Nonetheless, between the bicycle riders and all the other obstacles along the way, sadly my commute to and from work each day has become something of a downer.  At this point it might not be going too far to say, I along with other fellow walkers experience sidewalk rage at times.  Can pedestrians  get the respect they deserve?
Gene Coverston
Frankfort
The right
to abstain
To the Editor:
Is voting important today?  As far as I can see, no.  Presidential candidates are not elected on the number of votes they receive, but by contributors who expect to be paid back. They’re repaid in ways that should be clearly visible: favors, kickbacks, etc.  Obama won, not because of his voters, but because the people with all the money preferred him to McCain. The upcoming presidential election will be unique in that the Supreme Court has removed the cap that limits the money contributors can donate.  So each candidate can possibly raise a trillion dollars. In fact, I consider it a probability. Americans are granted the right to vote, one of the boasting points about the current system, but sadly those votes are a mere formality. One way to drastically improve the system is to count votes as they’re meant to be counted. If candidate A receives more votes than candidate B the obvious winner is candidate A, right?  Actually, candidate B has more in contributions and has more friends with more money than candidate A, so the winner is candidate B.  If votes were counted as they should be there would be something to boast about, but since they are not people must acknowledge another major flaw in this so-called “democracy.”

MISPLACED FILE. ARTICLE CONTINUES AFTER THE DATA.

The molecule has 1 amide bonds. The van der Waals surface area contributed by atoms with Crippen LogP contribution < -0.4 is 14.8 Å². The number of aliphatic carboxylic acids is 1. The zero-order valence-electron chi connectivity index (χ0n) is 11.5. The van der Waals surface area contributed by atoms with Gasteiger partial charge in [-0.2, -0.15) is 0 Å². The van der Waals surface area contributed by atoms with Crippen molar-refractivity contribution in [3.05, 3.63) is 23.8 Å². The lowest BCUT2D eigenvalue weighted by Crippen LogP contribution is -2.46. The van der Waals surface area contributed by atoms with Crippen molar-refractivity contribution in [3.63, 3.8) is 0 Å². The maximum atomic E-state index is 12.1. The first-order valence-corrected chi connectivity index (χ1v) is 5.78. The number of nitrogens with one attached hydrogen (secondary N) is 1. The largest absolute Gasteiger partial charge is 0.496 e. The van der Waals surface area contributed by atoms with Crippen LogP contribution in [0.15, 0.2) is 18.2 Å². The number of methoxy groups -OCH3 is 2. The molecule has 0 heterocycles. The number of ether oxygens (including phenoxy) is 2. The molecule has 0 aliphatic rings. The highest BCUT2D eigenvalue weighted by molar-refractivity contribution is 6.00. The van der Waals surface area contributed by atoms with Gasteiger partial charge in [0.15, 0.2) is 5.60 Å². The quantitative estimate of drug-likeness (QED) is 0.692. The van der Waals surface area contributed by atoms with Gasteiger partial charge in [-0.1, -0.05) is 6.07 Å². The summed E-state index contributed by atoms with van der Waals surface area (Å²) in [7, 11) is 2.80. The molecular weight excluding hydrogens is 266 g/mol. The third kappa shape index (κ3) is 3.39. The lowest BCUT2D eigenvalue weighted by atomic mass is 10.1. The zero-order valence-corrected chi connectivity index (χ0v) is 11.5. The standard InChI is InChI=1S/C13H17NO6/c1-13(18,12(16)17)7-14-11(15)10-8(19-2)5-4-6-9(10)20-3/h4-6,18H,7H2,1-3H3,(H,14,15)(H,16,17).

A voter has a difficult decision; if they don’t really have a favorite they are stuck with picking the lesser of two evils.  Another option is to not vote. Some may consider this wasting the right given to all Americans. I feel that the right to abstain is just as important as the right to vote. The votes are meaningless in the grand scheme of things anyway; why bother? I am not advocating apathy and laziness, on the contrary, I’m supporting citizens who stand against a system they feel is corrupt and misguided.  A person wouldn’t eat in a restaurant they know has bad food, so it doesn’t make sense to be active within a corrupt system. Unfortunately, it is easy to become locked in the system and convinced that voting is as it should be. It is very easy to go with the flow and vote based on which candidate’s jargon and nonsense sounds the best.  The easiest road is usually not the right road.